Zombie Economists

Zombie Keynes

Zombie Say 

Zombie Pareto

Zombie Smith
Zombie Hayek

Zombie Marshall

Zombie Schumpeter

Zombie Marx 
Zombie Malthus

Not to be confused with Zombie Economics

Rationale out next week!


Nearly 100% Psychobabble Or: Freud, Kahneman, and the Question of Bounded Self Control

When I was very little someone told me the world was round. I don’t remember who told me, or where I was at the time, but I do remember the picture that I drew in my head. (I may have also drawn it on paper, but no record survives). It looked something like this:  


Are There Too Many Startups? Part 1: Definitions and Data

Like always, there is something missing here. Hint, it starts with F, G and W. 
It’s hard to say when exactly the “startup craze” began. Of course there was the dot-com bubble, but that burst, and it seemed for a time that early-stage tech companies had lost their fizz, at least compared to mortgage backed securities. Perhaps it began anew when Apple launched the first iPhone in 2007, or when Facebook launched for high school in September of 2005. It was certainly fully underway by 2010, when “The Social Network” came out,  and by 2011, many were calling it another bubble.


Student Magazine on Economics!

Want to read more student economics musings? I was part of the editorial team for "The Rationale" the LSE Student Union Economics Society magazine. You can read the full issue here.

(Nice cover too right? 10 points if you can tell me what it's about.) 


Some Obvious Thoughts about Race, Drugs and Incarceration

What I Thought I Knew About Prison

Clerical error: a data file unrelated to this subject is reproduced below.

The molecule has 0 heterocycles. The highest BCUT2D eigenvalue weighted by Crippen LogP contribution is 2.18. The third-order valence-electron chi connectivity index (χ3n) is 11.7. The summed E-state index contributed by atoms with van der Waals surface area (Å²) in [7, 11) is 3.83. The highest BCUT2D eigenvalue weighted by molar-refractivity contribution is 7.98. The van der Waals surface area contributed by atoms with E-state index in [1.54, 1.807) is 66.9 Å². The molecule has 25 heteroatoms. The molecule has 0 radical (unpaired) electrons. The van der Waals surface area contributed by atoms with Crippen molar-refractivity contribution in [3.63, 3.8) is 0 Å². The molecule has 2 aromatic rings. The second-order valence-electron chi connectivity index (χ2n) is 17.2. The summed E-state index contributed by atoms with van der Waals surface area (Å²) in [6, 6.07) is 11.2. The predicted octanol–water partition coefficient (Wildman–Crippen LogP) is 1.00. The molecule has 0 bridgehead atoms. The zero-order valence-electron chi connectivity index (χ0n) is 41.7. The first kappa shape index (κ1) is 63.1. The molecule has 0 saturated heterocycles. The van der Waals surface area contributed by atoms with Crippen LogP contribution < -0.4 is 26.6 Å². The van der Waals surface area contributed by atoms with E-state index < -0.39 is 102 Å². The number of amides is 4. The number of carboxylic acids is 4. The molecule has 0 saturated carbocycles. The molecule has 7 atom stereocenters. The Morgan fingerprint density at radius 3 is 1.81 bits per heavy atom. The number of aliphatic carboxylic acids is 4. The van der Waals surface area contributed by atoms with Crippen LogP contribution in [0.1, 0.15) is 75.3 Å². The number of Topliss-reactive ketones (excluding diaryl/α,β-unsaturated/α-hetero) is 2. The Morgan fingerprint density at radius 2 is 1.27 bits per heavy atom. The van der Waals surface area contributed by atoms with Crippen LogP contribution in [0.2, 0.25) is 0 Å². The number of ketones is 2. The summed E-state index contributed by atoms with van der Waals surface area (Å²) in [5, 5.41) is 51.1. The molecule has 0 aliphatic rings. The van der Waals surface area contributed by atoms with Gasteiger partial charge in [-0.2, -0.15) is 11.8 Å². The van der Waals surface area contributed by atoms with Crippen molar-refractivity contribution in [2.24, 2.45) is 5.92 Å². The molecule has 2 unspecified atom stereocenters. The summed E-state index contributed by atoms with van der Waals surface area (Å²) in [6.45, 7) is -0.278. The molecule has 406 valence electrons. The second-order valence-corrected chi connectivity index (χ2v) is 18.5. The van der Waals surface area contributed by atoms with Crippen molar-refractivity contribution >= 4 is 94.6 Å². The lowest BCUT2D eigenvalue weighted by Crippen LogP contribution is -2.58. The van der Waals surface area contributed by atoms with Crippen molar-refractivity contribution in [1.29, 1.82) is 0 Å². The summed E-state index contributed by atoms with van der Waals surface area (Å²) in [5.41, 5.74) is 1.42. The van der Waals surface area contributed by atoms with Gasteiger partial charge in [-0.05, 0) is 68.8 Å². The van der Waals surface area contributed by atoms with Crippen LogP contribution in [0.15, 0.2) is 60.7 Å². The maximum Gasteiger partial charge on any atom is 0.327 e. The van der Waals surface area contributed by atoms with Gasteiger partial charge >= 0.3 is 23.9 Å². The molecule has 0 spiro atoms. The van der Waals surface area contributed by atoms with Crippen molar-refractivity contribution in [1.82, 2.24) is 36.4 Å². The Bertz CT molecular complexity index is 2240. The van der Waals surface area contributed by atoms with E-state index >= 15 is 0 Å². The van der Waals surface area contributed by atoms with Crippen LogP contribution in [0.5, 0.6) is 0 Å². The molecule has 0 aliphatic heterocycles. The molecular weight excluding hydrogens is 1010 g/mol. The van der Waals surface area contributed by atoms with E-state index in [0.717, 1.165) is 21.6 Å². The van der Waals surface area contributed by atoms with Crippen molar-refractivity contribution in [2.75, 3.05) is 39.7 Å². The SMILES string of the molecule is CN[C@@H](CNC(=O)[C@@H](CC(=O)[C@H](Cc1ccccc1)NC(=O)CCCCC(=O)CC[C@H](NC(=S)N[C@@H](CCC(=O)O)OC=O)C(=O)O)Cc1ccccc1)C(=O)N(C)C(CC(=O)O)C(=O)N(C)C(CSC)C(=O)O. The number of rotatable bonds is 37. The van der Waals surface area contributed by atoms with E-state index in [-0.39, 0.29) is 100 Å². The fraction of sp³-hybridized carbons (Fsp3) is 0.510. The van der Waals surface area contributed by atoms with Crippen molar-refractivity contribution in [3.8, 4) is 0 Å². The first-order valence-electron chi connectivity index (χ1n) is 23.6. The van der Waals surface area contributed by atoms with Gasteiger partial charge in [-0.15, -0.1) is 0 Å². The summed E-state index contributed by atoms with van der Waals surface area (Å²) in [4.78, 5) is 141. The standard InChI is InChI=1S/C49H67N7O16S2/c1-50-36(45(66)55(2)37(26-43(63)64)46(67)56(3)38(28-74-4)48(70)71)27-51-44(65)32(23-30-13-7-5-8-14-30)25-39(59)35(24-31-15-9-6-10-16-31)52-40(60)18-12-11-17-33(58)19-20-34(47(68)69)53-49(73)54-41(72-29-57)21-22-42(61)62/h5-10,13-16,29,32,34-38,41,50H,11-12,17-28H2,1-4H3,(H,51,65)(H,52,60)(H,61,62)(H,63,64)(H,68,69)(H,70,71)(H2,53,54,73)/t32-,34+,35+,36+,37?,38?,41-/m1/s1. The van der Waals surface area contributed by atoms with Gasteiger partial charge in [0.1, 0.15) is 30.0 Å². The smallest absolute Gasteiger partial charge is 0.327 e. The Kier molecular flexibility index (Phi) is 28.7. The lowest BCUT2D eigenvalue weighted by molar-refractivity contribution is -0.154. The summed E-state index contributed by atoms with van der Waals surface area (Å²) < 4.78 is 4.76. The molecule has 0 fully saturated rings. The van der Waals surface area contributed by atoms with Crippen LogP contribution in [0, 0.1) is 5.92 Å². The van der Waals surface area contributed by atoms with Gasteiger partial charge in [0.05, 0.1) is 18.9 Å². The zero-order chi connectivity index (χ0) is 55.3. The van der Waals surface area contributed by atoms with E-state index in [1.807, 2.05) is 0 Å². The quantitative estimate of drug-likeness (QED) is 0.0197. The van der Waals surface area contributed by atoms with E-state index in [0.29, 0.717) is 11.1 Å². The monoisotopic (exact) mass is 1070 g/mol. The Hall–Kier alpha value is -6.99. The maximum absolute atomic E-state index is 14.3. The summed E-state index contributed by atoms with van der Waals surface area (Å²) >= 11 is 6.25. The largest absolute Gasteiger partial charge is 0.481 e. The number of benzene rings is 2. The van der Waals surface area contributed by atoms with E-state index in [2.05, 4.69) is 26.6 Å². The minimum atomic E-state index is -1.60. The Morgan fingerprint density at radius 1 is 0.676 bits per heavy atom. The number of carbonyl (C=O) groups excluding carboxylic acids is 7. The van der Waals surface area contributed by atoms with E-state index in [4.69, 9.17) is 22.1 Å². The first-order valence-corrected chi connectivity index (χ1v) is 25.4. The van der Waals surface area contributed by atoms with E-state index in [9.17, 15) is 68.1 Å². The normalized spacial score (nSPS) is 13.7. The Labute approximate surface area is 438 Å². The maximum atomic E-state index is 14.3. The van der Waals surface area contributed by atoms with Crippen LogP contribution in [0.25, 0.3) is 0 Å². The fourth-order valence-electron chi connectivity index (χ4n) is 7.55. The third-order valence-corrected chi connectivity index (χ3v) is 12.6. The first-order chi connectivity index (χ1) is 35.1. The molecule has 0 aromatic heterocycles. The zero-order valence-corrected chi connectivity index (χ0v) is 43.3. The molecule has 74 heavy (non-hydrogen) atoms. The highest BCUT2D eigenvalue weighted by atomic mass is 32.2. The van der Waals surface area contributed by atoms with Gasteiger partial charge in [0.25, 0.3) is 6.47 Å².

In my sophomore year of college I started attending meetings of one of my university’s many environmental student organizations. After a semester of yea-saying other people’s ideas and occasionally working shifts at bottled vs. tap water tasting table, I was looking for a way to get more  involved. One day a girl I didn’t know announced that she had put forth a proposal and obtained funding for an environmental lecture series at the Rhode Island Department of Corrections (RIDOC) and needed someone to continue her program while she studied abroad in Brazil. 

As it turned out, she hadn’t really obtained funding or done much work on the idea at all, but by that point I had already committed, and I wasn’t a quitter. So, with the help of another student already running a similar, non-environmental program at RIDOC, I met with the Director of Rehabilitation and the Deputy Warden of men’s minimum to get approval for the lecture series, solicited eight Brown University professors to give one hour, pro-bono lectures to a classroom of 15-20 inmates, and borrowed a car twice a week to escort professors, distribute readings, and sit in on environmental lectures in prison.